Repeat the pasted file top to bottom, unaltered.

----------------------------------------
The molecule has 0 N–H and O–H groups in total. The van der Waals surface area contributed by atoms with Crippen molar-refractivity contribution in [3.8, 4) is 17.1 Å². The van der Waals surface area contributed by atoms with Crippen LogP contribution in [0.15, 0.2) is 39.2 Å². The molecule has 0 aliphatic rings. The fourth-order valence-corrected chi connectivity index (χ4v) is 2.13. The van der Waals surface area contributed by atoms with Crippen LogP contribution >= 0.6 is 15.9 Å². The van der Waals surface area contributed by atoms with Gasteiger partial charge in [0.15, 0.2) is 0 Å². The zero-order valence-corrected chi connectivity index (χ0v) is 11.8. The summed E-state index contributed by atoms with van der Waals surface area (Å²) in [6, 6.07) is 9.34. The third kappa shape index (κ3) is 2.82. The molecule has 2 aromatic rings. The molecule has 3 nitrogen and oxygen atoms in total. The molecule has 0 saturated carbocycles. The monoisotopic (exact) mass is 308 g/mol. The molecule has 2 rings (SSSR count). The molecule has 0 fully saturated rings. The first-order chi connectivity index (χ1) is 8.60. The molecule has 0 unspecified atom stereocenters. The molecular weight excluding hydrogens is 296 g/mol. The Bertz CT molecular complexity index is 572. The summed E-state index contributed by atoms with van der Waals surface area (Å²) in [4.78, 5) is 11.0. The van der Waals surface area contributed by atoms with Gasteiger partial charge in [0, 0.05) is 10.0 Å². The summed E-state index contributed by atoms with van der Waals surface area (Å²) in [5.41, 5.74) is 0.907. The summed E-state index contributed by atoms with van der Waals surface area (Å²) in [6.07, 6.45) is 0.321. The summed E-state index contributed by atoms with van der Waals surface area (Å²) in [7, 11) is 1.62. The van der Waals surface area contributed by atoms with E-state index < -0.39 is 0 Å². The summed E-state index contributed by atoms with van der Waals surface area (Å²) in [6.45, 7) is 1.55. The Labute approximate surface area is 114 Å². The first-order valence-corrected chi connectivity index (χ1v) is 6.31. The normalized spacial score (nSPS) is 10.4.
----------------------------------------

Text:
The molecule has 0 N–H and O–H groups in total. The van der Waals surface area contributed by atoms with Crippen molar-refractivity contribution in [3.8, 4) is 17.1 Å². The van der Waals surface area contributed by atoms with Crippen LogP contribution in [0.15, 0.2) is 39.2 Å². The molecule has 0 aliphatic rings. The fourth-order valence-corrected chi connectivity index (χ4v) is 2.13. The van der Waals surface area contributed by atoms with Crippen LogP contribution >= 0.6 is 15.9 Å². The van der Waals surface area contributed by atoms with Gasteiger partial charge in [0.15, 0.2) is 0 Å². The zero-order valence-corrected chi connectivity index (χ0v) is 11.8. The summed E-state index contributed by atoms with van der Waals surface area (Å²) in [6, 6.07) is 9.34. The third kappa shape index (κ3) is 2.82. The molecule has 2 aromatic rings. The molecule has 3 nitrogen and oxygen atoms in total. The molecule has 0 saturated carbocycles. The monoisotopic (exact) mass is 308 g/mol. The molecule has 2 rings (SSSR count). The molecule has 0 fully saturated rings. The first-order chi connectivity index (χ1) is 8.60. The molecule has 0 unspecified atom stereocenters. The molecular weight excluding hydrogens is 296 g/mol. The Bertz CT molecular complexity index is 572. The summed E-state index contributed by atoms with van der Waals surface area (Å²) in [4.78, 5) is 11.0. The van der Waals surface area contributed by atoms with Gasteiger partial charge in [0, 0.05) is 10.0 Å². The summed E-state index contributed by atoms with van der Waals surface area (Å²) in [5.41, 5.74) is 0.907. The summed E-state index contributed by atoms with van der Waals surface area (Å²) in [6.07, 6.45) is 0.321. The summed E-state index contributed by atoms with van der Waals surface area (Å²) in [7, 11) is 1.62. The van der Waals surface area contributed by atoms with E-state index < -0.39 is 0 Å². The summed E-state index contributed by atoms with van der Waals surface area (Å²) in [6.45, 7) is 1.55. The Labute approximate surface area is 114 Å². The first-order valence-corrected chi connectivity index (χ1v) is 6.31. The normalized spacial score (nSPS) is 10.4.